ISLAMABAD — The regime of Pakistani President Gen. Pervez Musharraf is eager to find a way out of the military standoff with India, knowing full well that a war between the two nuclear-armed neighbors could easily erase the few gains the country has made in the past six months.
Pakistan’s internal security may be challenged by Islamic militants who oppose Musharraf due to his decision to ally Pakistan with the United States in its war on terrorism.
With its foreign-exchange reserves at an all-time high of more than $5 billion — almost five times the level of a year ago — Pakistan’s fortunes appear to be improving in some respects.
Although Pakistan’s economic outlook has been tarnished by a considerable decline in new investments, partly due to growing domestic security problems, it no longer has to worry about the possibility of defaulting on its foreign-debt repayments due to precarious finances. But a war with India would not only impinge heavily upon the country’s coffers, it would also remove some of the goodwill it has earned through its support of the antiterrorism campaign.
Yet even if Musharraf succeeds in negotiating a peaceful settlement to the military standoff in Kashmir, he will still face a number of important challenges in his efforts to consolidate Pakistan’s recent gains.
Islamabad’s relations with the surrounding region, most notably India, Afghanistan and Iran, remain central to its foreign-policy interests. Traditionally, Pakistan has looked to Washington for support and patronage, while describing China — with which it shares a long-established relationship — as a true friend. It is difficult to imagine an immediate improvement in relations with India even if the two sides agree to put an end to their mutual buildup of troops along their border. But it is conceivable that over time, an increased emphasis on closer ties in the region may lead Pakistan’s other neighbors to support an effort by Islamabad to begin resolving differences with New Delhi.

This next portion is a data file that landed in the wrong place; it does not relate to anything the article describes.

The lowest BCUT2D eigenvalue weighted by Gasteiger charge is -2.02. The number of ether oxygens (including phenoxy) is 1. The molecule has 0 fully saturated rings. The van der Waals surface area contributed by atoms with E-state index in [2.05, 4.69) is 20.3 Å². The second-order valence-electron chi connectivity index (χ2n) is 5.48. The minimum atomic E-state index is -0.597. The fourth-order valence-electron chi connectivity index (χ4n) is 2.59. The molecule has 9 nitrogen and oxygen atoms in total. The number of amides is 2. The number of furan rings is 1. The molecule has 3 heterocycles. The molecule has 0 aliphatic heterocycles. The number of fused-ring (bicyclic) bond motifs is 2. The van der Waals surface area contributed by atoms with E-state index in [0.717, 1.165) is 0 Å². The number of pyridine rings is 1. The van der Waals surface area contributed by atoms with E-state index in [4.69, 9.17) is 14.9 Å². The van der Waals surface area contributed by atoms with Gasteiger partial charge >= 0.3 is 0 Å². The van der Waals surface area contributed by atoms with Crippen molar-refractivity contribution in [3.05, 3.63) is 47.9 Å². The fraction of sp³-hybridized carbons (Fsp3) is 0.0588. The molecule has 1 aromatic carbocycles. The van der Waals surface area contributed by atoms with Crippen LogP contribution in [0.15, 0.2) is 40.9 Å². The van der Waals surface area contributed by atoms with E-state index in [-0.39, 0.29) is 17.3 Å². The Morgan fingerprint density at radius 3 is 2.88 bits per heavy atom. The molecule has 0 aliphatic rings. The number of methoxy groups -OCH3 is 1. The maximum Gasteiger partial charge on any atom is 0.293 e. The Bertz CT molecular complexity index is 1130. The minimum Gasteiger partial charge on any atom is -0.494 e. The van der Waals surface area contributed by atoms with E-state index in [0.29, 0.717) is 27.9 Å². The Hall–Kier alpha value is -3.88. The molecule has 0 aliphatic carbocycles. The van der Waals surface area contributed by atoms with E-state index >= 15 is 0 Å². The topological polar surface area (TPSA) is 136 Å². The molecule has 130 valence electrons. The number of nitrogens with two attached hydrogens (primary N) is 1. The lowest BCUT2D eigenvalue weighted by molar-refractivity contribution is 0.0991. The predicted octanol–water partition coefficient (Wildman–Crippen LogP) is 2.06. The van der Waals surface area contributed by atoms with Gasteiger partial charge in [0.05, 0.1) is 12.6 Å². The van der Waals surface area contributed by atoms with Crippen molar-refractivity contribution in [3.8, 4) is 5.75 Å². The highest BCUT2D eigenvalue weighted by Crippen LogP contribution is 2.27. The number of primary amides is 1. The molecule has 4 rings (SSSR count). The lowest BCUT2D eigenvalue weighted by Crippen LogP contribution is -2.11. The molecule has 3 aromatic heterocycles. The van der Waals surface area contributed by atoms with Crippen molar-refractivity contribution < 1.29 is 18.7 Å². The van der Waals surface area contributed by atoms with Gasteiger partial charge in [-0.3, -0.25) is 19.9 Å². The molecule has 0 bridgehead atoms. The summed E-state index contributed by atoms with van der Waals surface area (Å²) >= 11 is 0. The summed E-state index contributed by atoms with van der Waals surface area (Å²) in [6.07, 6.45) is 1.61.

Relations with Afghanistan will remain important as Islamabad keeps a watchful eye on its northern neighbor, hoping for the emergence of a government in Kabul that doesn’t endanger its interests.
While ties with China will remain strong, Pakistan must learn a lesson from the bumpy period the relationship went through in the latter half of the 1990s, when China grew concerned over the activities of Islamic insurgents in China’s Xinjiang Province. Now that Afghanistan’s Taliban regime is gone and Pakistan has distanced itself from the Islamic activists, external support of militancy in Xinjiang will likely wane. Nevertheless, the lesson of the Xinjiang experience remains: Pakistan cannot afford to take any chances with a country that it considers a time-tested friend.
Internally, Pakistan’s political system and the economy need aggressive reforms that can lay the basis for a stable and prospering state. In the country’s 55-year history, frequent interventions by the military in government affairs have damaged the prospects for the creation of stable political institutions. Economic development involving long-term projects run by the private sector, such as the creation of large-scale industries, has simply not taken place. For many investors, the disruptions to civilian rule have meant that little progress has been made toward laying the foundations of policies that offer a sense of continuity.
Finally, the role of the military in internal affairs needs to be redefined. The military’s emergence as a broker during political crises, though offering an important short-term solution, has taken away opportunities for the creation of durable structures. There is no substitute for the long-term stability offered by the establishment of important civilian institutions — namely, political parties, a parliament, a judiciary and a credible civil service. Pakistan’s long-term stability depends upon the building of such vital institutions rather than the military remaining in charge of state affairs.
For now, Musharraf rightly receives credit for not only making the right choice in the wake of last September’s terrorist attacks, but more recently, in continuing to urge India to resume a dialogue rather than embark upon the road to conflict. But once the immediate military crisis is over, Pakistan must confront the challenges that lie ahead.
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